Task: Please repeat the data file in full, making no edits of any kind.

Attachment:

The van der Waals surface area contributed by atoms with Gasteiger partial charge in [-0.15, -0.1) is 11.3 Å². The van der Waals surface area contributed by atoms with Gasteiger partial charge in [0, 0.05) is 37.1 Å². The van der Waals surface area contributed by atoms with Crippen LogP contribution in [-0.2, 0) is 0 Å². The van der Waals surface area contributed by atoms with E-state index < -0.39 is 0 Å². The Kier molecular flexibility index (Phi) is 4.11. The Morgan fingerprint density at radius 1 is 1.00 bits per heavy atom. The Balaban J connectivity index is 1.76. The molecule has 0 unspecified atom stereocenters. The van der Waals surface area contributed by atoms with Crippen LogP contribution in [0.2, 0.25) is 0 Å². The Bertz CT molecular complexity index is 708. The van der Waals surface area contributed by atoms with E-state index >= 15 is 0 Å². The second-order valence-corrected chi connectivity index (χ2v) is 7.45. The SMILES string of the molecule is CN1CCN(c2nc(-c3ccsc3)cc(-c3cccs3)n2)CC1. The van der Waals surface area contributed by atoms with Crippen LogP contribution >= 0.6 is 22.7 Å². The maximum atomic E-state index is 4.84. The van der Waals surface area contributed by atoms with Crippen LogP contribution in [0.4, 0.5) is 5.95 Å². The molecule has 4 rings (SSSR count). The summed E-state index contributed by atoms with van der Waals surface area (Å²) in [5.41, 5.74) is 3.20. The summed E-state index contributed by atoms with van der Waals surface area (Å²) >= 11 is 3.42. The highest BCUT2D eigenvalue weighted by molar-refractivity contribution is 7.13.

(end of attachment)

The van der Waals surface area contributed by atoms with Gasteiger partial charge in [-0.15, -0.1) is 11.3 Å². The van der Waals surface area contributed by atoms with Gasteiger partial charge in [0, 0.05) is 37.1 Å². The van der Waals surface area contributed by atoms with Crippen LogP contribution in [-0.2, 0) is 0 Å². The van der Waals surface area contributed by atoms with E-state index < -0.39 is 0 Å². The Kier molecular flexibility index (Phi) is 4.11. The Morgan fingerprint density at radius 1 is 1.00 bits per heavy atom. The Balaban J connectivity index is 1.76. The molecule has 0 unspecified atom stereocenters. The van der Waals surface area contributed by atoms with Crippen LogP contribution in [0.2, 0.25) is 0 Å². The Bertz CT molecular complexity index is 708. The van der Waals surface area contributed by atoms with E-state index >= 15 is 0 Å². The second-order valence-corrected chi connectivity index (χ2v) is 7.45. The SMILES string of the molecule is CN1CCN(c2nc(-c3ccsc3)cc(-c3cccs3)n2)CC1. The van der Waals surface area contributed by atoms with Crippen LogP contribution >= 0.6 is 22.7 Å². The maximum atomic E-state index is 4.84. The van der Waals surface area contributed by atoms with Crippen LogP contribution in [0.4, 0.5) is 5.95 Å². The molecule has 4 rings (SSSR count). The summed E-state index contributed by atoms with van der Waals surface area (Å²) in [5.41, 5.74) is 3.20. The summed E-state index contributed by atoms with van der Waals surface area (Å²) >= 11 is 3.42. The highest BCUT2D eigenvalue weighted by molar-refractivity contribution is 7.13.